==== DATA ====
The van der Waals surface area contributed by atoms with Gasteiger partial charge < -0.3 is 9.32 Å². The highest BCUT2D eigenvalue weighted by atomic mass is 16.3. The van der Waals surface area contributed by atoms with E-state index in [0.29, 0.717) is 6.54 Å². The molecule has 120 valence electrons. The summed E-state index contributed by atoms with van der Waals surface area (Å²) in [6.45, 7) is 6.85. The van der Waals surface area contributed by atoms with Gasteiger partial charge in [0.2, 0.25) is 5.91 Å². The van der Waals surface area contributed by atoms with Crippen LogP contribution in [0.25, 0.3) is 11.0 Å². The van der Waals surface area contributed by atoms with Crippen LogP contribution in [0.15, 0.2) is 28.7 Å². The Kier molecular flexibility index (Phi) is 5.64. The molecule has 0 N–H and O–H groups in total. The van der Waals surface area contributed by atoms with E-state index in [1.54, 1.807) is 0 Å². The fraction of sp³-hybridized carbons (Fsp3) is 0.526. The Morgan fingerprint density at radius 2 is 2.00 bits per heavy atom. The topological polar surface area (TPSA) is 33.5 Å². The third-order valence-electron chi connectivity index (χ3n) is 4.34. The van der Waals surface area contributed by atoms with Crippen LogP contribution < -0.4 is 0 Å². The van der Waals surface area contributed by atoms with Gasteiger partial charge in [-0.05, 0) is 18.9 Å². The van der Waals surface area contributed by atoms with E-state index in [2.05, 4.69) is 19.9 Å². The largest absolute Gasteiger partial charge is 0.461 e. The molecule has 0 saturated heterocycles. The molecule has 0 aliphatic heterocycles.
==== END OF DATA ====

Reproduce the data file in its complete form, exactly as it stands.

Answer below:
The van der Waals surface area contributed by atoms with Gasteiger partial charge < -0.3 is 9.32 Å². The highest BCUT2D eigenvalue weighted by atomic mass is 16.3. The van der Waals surface area contributed by atoms with E-state index in [0.29, 0.717) is 6.54 Å². The molecule has 120 valence electrons. The summed E-state index contributed by atoms with van der Waals surface area (Å²) in [6.45, 7) is 6.85. The van der Waals surface area contributed by atoms with Gasteiger partial charge in [0.2, 0.25) is 5.91 Å². The van der Waals surface area contributed by atoms with Crippen LogP contribution in [0.25, 0.3) is 11.0 Å². The van der Waals surface area contributed by atoms with Crippen LogP contribution in [0.15, 0.2) is 28.7 Å². The Kier molecular flexibility index (Phi) is 5.64. The molecule has 0 N–H and O–H groups in total. The van der Waals surface area contributed by atoms with E-state index in [1.54, 1.807) is 0 Å². The fraction of sp³-hybridized carbons (Fsp3) is 0.526. The Morgan fingerprint density at radius 2 is 2.00 bits per heavy atom. The topological polar surface area (TPSA) is 33.5 Å². The third-order valence-electron chi connectivity index (χ3n) is 4.34. The van der Waals surface area contributed by atoms with Crippen LogP contribution < -0.4 is 0 Å². The van der Waals surface area contributed by atoms with Gasteiger partial charge in [-0.05, 0) is 18.9 Å². The van der Waals surface area contributed by atoms with E-state index in [2.05, 4.69) is 19.9 Å². The largest absolute Gasteiger partial charge is 0.461 e. The molecule has 0 saturated heterocycles. The molecule has 0 aliphatic heterocycles.